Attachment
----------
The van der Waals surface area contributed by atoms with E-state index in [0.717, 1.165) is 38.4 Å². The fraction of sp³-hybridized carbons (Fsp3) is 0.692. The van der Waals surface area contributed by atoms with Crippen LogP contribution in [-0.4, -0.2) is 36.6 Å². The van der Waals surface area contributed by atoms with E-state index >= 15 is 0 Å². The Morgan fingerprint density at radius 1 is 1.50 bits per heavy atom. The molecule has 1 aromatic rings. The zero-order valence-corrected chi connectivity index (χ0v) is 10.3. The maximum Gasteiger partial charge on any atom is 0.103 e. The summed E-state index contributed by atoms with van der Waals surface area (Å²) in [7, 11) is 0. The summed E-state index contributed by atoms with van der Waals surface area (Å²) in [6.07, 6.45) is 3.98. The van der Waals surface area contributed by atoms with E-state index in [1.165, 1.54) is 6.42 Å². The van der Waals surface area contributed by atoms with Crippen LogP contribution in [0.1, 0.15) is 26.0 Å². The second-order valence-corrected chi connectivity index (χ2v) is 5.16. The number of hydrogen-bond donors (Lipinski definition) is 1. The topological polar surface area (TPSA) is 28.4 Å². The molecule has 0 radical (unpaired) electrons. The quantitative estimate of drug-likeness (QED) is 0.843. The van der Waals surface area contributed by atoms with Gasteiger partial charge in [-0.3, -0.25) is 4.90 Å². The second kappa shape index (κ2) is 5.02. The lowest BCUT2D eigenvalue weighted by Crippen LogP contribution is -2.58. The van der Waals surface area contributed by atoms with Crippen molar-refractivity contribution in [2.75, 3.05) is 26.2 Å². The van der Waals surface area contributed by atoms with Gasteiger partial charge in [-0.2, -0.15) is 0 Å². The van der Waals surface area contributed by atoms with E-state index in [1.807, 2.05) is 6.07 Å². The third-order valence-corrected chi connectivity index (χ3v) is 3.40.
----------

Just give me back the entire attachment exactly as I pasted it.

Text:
The van der Waals surface area contributed by atoms with E-state index in [0.717, 1.165) is 38.4 Å². The fraction of sp³-hybridized carbons (Fsp3) is 0.692. The van der Waals surface area contributed by atoms with Crippen LogP contribution in [-0.4, -0.2) is 36.6 Å². The van der Waals surface area contributed by atoms with E-state index >= 15 is 0 Å². The Morgan fingerprint density at radius 1 is 1.50 bits per heavy atom. The molecule has 1 aromatic rings. The zero-order valence-corrected chi connectivity index (χ0v) is 10.3. The maximum Gasteiger partial charge on any atom is 0.103 e. The summed E-state index contributed by atoms with van der Waals surface area (Å²) in [7, 11) is 0. The summed E-state index contributed by atoms with van der Waals surface area (Å²) in [6.07, 6.45) is 3.98. The van der Waals surface area contributed by atoms with E-state index in [1.165, 1.54) is 6.42 Å². The van der Waals surface area contributed by atoms with Crippen LogP contribution in [0.1, 0.15) is 26.0 Å². The second-order valence-corrected chi connectivity index (χ2v) is 5.16. The number of hydrogen-bond donors (Lipinski definition) is 1. The topological polar surface area (TPSA) is 28.4 Å². The molecule has 0 radical (unpaired) electrons. The quantitative estimate of drug-likeness (QED) is 0.843. The van der Waals surface area contributed by atoms with Gasteiger partial charge in [-0.3, -0.25) is 4.90 Å². The second kappa shape index (κ2) is 5.02. The lowest BCUT2D eigenvalue weighted by Crippen LogP contribution is -2.58. The van der Waals surface area contributed by atoms with Crippen molar-refractivity contribution in [2.75, 3.05) is 26.2 Å². The van der Waals surface area contributed by atoms with Gasteiger partial charge in [-0.2, -0.15) is 0 Å². The van der Waals surface area contributed by atoms with E-state index in [1.807, 2.05) is 6.07 Å². The third-order valence-corrected chi connectivity index (χ3v) is 3.40.